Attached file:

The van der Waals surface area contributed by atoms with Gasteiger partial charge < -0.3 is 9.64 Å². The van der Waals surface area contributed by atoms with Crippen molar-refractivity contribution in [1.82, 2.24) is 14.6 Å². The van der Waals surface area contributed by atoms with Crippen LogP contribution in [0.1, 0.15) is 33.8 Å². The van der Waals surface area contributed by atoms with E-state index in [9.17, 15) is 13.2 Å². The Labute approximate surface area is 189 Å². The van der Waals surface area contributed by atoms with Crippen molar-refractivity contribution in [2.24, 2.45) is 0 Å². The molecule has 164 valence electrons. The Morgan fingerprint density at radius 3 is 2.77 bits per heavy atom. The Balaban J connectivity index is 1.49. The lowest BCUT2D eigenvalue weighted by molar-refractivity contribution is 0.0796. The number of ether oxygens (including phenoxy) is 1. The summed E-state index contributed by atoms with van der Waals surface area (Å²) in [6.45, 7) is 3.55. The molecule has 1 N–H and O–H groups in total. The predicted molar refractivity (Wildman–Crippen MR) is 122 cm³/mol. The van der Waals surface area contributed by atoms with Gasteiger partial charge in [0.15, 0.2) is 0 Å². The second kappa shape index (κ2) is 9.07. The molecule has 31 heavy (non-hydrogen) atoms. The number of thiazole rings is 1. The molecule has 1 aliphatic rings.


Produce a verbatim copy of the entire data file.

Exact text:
The van der Waals surface area contributed by atoms with Gasteiger partial charge < -0.3 is 9.64 Å². The van der Waals surface area contributed by atoms with Crippen molar-refractivity contribution in [1.82, 2.24) is 14.6 Å². The van der Waals surface area contributed by atoms with Crippen LogP contribution in [0.1, 0.15) is 33.8 Å². The van der Waals surface area contributed by atoms with E-state index in [9.17, 15) is 13.2 Å². The Labute approximate surface area is 189 Å². The van der Waals surface area contributed by atoms with Crippen molar-refractivity contribution in [2.24, 2.45) is 0 Å². The molecule has 164 valence electrons. The Morgan fingerprint density at radius 3 is 2.77 bits per heavy atom. The Balaban J connectivity index is 1.49. The lowest BCUT2D eigenvalue weighted by molar-refractivity contribution is 0.0796. The number of ether oxygens (including phenoxy) is 1. The summed E-state index contributed by atoms with van der Waals surface area (Å²) in [6.45, 7) is 3.55. The molecule has 1 N–H and O–H groups in total. The predicted molar refractivity (Wildman–Crippen MR) is 122 cm³/mol. The van der Waals surface area contributed by atoms with Gasteiger partial charge in [0.15, 0.2) is 0 Å². The second kappa shape index (κ2) is 9.07. The molecule has 31 heavy (non-hydrogen) atoms. The number of thiazole rings is 1. The molecule has 1 aliphatic rings.